1 The “fragmentation" principle is to the effect that the gain will be allocated between the portion attributable to increase in value of capital assets, which will be taxed as capital gain, and the portion attributable to increase in value of noncapital assets, which will be taxed as ordinary income.

As appears further on in this paper, I doubt the wisdom of the advisory group's recommendation that gain on complete liquidation of a corporation should be determined with respect to the basis the corporation of the SS distributed. Continuation of th present rule employing value as the criterion, as I believe is desirable, would necessitate minor modifications in the advisory group recommendation.

This recommendation, modified as above suggested, is subject to three principal objections, none of which seems to me to be a valid ground for rejecting it:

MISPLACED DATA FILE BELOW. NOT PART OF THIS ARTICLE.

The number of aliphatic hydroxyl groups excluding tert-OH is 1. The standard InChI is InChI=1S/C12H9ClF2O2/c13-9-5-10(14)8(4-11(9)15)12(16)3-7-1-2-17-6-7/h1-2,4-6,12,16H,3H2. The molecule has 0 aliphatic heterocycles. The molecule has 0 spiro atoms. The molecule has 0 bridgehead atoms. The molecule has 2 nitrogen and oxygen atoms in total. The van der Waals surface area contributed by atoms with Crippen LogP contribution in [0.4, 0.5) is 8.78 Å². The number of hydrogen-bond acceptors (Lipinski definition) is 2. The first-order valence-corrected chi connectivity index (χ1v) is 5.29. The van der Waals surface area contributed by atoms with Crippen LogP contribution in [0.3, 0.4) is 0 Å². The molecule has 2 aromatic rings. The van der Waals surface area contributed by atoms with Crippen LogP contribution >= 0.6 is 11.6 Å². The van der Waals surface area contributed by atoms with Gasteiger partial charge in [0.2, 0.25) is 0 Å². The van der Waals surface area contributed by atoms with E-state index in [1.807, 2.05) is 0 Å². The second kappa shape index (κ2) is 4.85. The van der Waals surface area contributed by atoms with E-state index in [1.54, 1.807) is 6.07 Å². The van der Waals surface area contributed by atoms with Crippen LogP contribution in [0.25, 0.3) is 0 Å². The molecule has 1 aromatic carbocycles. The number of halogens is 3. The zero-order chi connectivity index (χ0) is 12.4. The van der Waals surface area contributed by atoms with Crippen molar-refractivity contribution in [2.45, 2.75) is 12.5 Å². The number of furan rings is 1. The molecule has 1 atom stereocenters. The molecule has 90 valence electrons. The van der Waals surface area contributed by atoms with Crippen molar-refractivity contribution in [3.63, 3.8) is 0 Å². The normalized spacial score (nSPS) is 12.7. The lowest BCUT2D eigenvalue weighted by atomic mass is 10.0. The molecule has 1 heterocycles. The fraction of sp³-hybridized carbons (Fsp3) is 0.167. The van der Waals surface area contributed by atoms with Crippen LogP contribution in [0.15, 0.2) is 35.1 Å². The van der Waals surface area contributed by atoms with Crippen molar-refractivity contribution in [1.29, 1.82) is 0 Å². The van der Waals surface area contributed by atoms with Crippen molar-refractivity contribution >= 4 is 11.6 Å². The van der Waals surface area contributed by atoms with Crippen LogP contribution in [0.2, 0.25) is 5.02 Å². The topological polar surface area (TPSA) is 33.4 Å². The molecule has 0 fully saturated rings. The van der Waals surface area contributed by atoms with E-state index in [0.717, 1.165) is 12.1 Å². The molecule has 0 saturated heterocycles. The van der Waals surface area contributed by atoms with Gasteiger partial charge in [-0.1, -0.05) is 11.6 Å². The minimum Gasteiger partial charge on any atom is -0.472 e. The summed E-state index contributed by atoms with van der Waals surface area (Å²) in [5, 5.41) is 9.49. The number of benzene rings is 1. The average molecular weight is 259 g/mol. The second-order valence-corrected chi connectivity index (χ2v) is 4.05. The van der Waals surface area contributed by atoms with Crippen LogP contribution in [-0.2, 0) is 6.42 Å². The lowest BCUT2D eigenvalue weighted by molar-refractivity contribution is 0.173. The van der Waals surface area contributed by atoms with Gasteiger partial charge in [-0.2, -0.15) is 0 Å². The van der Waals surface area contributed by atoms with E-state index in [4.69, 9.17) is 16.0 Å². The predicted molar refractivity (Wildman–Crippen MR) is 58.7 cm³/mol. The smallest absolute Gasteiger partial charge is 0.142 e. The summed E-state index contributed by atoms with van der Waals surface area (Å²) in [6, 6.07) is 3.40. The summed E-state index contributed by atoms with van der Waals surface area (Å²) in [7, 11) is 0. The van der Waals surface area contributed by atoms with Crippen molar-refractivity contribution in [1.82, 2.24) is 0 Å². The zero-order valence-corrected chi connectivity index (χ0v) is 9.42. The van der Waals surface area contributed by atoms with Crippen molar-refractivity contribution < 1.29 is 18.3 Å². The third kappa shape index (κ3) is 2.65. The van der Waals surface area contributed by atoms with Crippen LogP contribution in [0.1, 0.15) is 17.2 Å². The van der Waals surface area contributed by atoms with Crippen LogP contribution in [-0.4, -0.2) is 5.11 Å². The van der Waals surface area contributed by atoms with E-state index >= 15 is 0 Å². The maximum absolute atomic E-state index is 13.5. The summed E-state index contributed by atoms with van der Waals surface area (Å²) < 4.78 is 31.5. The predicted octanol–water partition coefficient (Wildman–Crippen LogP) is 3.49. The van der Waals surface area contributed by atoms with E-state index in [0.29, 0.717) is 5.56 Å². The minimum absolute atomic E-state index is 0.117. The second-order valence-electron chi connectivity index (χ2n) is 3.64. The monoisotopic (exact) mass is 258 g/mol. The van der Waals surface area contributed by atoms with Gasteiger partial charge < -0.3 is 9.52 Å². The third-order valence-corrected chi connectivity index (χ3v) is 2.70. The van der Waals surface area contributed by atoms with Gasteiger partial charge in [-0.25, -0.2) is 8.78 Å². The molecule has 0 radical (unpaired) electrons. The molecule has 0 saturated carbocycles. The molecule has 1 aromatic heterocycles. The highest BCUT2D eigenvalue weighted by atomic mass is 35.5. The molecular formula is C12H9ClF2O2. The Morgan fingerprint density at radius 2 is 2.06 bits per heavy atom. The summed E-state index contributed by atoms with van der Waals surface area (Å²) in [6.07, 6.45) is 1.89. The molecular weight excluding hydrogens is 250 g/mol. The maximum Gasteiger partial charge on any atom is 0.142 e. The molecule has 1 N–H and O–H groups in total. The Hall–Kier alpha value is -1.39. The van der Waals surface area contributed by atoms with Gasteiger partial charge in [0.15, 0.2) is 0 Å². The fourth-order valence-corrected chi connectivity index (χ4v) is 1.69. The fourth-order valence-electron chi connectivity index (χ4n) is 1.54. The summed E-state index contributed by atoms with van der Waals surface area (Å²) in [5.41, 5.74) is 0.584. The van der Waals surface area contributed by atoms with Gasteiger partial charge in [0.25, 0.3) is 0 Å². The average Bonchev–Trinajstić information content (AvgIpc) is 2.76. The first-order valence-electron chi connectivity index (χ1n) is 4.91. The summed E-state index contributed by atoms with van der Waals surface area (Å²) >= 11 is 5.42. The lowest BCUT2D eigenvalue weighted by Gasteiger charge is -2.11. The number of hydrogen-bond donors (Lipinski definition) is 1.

(a) Application of the fragmentation principle in the corporate field doubles up ordinary income taxation. In the case of the stockholder who purchases shares of a collapsible corporation from a predecessor who paid ordinary income tax, the advisory group draft properly restricts the vulnerability of the purchaser to ordinary income treatment to futher appreciation of inventory-type assets. The draft does not, however, adjust the ordinary income tax to the corporation when the appreciation is realized, and probably such an adjustment is not feasible. There are several answers to the objection. More often than not, the “significant” (5 percent?) stockholders to whom the section would be applicable could, if they wished, cause the corporation to realize the income before the stock is sold. Where the appreciation in value of ordinary-income corporate assets is not large, the proposed fragmentation rule would not be applicable; where such appreciation is large, the rule would rarely seem unfair.